The Applied Science of Intelligent Design-Part IV

We humans like to think we’re pretty good at design and technology – but we often forget that Mother Nature had a head start of 3.6 million years. Now, the way that geckoes climb walls, or hummingbirds hover, is at the centre of a burgeoning industry: biomimicry, the science of “reverse-engineering” clever ideas from the natural world. 1

The above quote is from an article entitled, Biomimicry: why the world is full of intelligent design. Although this is a popular press item, there is the typical anthropomorphism applied to nature (i.e., mother nature). The 3.6 million years suggestion is a bit odd as well. Regardless, the article is interesting when considered from an ID perspective.

If a system is more advanced than anything we have developed, and requires reverse engineering principles in order to determine how it works, then it is likely the product of an intelligent designer. Whether or not you agree with that statement, one can see where a focus on replicating aspects of biological designs for improving our lives can be of great technological benefit. I’d like to see a lot more research money going to this type of work than to those who wish to construct fairy tales about natural history.

Several interesting applications are outlined in the article.

(1). Biomimicry: why the world is full of intelligent design

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4 Responses

  1. The real question, to my mind, is whether the ID vs. NTME debate is even relevant to biomimicry. To know that, we’d have to figure out what specific observations are more probable if ID is true, or if NTME is true.

    I don’t think that the mere possibility of biomimicry is enough — that is, I don’t think we can argue that biomimicry is just by itself a point in favor of ID, unless there were some a priori argument to the effect that NTME is astonishingly unlikely to explain the sorts of biomimicry that we can produce.

    But even so, a priori arguments, such as those drawn from probability theory, are at best peripheral to empirical science.

    NTME, by contrast, begins by rejecting the analogy between organisms and machines which is, I think, quite central to design theory. Every time the analogy comes up, it seems to me to be some version of “organisms are exactly like machines, except for all the ways that they aren’t.” That analogy is as fallacious today as it was when Hume attacked it in 1776.

    What’s necessary — though by large it has not been forthcoming — is an ontology of life, which makes clear what it is for something be a life-form, a living thing, what makes life distinct from non-life. I think that doing so would make a massive contribution to this entire debate.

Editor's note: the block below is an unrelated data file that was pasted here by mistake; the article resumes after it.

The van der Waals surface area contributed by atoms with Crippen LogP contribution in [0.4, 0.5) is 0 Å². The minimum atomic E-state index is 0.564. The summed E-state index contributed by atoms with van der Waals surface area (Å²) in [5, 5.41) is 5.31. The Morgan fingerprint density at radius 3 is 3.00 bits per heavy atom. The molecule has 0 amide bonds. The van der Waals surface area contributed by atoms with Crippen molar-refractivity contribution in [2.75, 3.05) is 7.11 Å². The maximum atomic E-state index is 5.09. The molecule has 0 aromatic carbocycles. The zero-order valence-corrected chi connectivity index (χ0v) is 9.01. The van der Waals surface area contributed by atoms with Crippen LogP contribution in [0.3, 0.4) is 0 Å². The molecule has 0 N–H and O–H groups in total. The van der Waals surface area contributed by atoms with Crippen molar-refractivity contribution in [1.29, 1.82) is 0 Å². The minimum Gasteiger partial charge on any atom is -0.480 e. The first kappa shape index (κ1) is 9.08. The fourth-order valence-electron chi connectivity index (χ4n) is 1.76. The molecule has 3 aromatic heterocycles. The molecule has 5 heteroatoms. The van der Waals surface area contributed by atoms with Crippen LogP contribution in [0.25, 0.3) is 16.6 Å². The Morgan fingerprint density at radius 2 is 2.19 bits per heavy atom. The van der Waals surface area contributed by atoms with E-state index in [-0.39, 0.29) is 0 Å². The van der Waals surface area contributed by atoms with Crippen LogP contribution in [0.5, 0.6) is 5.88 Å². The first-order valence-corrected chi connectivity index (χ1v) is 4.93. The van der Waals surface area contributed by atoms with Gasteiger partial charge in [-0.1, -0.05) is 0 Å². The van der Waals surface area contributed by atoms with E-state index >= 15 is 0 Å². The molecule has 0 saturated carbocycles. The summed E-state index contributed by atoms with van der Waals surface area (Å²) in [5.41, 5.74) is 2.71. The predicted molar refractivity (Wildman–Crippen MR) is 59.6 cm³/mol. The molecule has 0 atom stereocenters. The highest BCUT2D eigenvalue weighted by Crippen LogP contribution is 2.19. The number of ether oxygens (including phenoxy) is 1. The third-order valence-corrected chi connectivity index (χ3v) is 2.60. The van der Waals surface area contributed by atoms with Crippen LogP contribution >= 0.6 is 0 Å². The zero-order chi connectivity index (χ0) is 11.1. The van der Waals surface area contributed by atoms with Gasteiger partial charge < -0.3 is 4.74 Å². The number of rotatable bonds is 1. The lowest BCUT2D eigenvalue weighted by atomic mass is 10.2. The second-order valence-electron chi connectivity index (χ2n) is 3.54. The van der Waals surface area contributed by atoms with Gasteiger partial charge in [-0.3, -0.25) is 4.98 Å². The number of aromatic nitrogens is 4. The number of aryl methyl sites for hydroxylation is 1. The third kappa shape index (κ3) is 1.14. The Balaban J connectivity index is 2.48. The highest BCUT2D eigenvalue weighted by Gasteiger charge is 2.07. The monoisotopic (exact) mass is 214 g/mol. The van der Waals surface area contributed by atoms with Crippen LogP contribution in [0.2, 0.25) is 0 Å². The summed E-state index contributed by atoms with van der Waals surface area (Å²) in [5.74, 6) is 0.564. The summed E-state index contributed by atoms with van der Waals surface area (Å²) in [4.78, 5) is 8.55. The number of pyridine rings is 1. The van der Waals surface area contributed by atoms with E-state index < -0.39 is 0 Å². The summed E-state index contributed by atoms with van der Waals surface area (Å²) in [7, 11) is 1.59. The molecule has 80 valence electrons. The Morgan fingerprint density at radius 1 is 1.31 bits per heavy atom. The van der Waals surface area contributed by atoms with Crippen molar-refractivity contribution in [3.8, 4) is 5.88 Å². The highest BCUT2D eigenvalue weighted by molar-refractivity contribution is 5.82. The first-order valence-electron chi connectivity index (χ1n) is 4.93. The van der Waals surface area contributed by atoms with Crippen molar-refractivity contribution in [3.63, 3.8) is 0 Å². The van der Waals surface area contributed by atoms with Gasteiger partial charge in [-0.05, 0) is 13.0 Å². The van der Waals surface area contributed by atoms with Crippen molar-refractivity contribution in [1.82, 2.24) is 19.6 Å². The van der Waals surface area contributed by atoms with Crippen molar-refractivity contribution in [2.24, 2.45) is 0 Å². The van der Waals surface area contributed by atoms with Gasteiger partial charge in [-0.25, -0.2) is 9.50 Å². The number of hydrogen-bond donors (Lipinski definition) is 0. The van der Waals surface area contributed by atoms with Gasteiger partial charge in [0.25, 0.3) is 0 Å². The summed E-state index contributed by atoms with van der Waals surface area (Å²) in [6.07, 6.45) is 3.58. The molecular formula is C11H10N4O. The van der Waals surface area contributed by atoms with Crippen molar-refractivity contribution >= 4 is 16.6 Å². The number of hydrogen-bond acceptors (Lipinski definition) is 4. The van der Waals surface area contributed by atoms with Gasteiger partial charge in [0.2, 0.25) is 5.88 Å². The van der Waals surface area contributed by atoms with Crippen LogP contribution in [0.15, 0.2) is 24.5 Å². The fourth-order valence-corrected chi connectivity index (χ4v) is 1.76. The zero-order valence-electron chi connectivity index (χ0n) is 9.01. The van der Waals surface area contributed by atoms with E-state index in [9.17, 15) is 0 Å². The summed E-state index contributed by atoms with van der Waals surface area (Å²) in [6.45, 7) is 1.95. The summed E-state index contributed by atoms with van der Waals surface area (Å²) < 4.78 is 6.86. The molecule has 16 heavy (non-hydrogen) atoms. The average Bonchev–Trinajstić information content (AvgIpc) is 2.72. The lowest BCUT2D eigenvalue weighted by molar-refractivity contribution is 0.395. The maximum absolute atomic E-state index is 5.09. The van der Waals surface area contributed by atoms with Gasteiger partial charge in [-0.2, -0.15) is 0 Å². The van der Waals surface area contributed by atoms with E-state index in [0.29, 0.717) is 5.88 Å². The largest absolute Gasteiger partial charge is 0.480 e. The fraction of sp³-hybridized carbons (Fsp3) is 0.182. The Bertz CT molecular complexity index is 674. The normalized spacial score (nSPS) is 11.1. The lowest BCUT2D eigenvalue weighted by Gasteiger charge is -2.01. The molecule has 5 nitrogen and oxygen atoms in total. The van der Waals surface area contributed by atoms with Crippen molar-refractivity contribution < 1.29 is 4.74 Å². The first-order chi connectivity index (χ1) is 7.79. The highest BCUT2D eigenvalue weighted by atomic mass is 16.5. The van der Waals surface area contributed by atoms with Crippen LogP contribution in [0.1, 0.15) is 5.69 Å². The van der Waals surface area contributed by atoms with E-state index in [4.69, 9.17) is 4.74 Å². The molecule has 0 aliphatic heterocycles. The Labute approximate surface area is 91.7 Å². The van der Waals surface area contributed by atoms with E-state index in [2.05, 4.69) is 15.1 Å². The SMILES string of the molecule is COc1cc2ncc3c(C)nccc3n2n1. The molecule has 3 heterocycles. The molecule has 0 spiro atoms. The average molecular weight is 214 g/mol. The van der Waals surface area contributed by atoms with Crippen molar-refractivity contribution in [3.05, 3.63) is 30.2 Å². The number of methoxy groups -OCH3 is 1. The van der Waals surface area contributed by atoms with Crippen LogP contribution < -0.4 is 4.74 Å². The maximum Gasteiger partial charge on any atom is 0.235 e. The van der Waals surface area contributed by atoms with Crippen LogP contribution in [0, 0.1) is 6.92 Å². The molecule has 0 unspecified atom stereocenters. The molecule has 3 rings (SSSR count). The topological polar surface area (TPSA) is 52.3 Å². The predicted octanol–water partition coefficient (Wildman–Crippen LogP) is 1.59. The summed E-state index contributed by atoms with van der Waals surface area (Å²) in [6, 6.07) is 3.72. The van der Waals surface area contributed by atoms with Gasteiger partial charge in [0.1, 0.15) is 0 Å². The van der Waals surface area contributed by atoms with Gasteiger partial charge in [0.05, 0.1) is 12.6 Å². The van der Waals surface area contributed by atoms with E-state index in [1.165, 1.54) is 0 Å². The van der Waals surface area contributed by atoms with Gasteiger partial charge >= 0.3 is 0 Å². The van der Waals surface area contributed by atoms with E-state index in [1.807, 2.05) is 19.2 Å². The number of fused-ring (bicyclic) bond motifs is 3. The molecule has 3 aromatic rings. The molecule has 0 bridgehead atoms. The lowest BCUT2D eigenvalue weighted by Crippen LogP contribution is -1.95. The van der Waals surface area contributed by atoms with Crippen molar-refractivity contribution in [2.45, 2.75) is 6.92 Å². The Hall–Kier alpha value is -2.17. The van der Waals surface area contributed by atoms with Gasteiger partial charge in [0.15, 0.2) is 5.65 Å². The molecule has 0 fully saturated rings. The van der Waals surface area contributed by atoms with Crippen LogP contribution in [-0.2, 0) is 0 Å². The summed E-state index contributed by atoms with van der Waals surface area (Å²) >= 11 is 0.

Dembski seems to take as his main target Jacque Monod’s Chance and Necessity, and set up ‘design’ as the third category: chance, necessity, and design. But ‘design’ is only necessary if one has first capitulated to Monod that a world without design is a world of chance and necessity, and I don’t think this is the right way to go — not at all.

    The alternative, I think, is to go back to the neo-Aristotelianism of John Dewey (Experience and Nature) and Hans Jonas (The Phenomenon of Life), and to work up an ontology of life which respects the distinction between life and non-life, and which pays close attention to the ontological structure of organisms. Recently this approach has been picked up again by Evan Thompson in his Mind in Life, where he argues that all living things have mental properties of some type and degree. It’s a strange view, to be sure, but I find it quite appealing!

  2. “clever ideas from the natural world”

    It never ends.

  3. It never ends.

    Oh yes it does! 😉

  4. If we know DaVinci painted the ‘Mona Lisa’ by blindly hurling globs of paint at the canvas, then what fool would try to reverse-engineer/reproduce it by painstakingly painting one detailed brush stroke at a time? If you really want to reverse-engineer it, then get out your paints and blindfold and start chucking!

    Conversely, if we know DaVinci painted the ‘Mona Lisa’ painstakingly one detailed brush stroke at a time, then what fool would try to reverse-engineer/reproduce it by blindly hurling globs of paint at the canvas? If you really want to reverse-engineer it, then be prepared to spend a lifetime studying and practicing your art!

    So evolutionary scientists “know” the Mona Lisa (nature) was created blindly by the globs of paint** (cosmic/biological evolution), yet they try to see if they can “reverse-engineer” it using detailed brush strokes. To me, that makes them look like idiots. Even moreso if they actually succeed in recreating the Mona Lisa! Because then they will say: “See, the Mona Lisa really WAS created by blind processes! – we just DUPLICATED it!”. When in fact, of course, they will have only shown that their Mona Lisa was created by idiots who just proved the opposite.

    (** hurling itselves at the canvas, no-less. Wow, what clever paint!)

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